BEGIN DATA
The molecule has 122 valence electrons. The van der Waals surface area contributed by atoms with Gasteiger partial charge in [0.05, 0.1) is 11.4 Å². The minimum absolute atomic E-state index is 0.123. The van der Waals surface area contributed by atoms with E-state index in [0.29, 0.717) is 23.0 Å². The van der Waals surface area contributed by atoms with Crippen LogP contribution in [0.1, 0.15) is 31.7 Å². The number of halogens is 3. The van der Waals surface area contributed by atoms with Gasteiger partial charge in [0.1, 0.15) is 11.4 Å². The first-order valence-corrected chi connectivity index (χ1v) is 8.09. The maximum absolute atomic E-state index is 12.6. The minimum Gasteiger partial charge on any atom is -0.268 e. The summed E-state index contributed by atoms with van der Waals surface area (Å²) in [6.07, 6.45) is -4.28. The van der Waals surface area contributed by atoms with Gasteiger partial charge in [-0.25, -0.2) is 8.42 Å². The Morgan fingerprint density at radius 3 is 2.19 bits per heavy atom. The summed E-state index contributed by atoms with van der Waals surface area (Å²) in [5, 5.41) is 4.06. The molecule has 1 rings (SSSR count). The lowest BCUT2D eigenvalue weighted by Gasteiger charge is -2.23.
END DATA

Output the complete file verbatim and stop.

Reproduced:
The molecule has 122 valence electrons. The van der Waals surface area contributed by atoms with Gasteiger partial charge in [0.05, 0.1) is 11.4 Å². The minimum absolute atomic E-state index is 0.123. The van der Waals surface area contributed by atoms with E-state index in [0.29, 0.717) is 23.0 Å². The van der Waals surface area contributed by atoms with Crippen LogP contribution in [0.1, 0.15) is 31.7 Å². The number of halogens is 3. The van der Waals surface area contributed by atoms with Gasteiger partial charge in [0.1, 0.15) is 11.4 Å². The first-order valence-corrected chi connectivity index (χ1v) is 8.09. The maximum absolute atomic E-state index is 12.6. The minimum Gasteiger partial charge on any atom is -0.268 e. The summed E-state index contributed by atoms with van der Waals surface area (Å²) in [6.07, 6.45) is -4.28. The van der Waals surface area contributed by atoms with Gasteiger partial charge in [-0.25, -0.2) is 8.42 Å². The Morgan fingerprint density at radius 3 is 2.19 bits per heavy atom. The summed E-state index contributed by atoms with van der Waals surface area (Å²) in [5, 5.41) is 4.06. The molecule has 1 rings (SSSR count). The lowest BCUT2D eigenvalue weighted by Gasteiger charge is -2.23.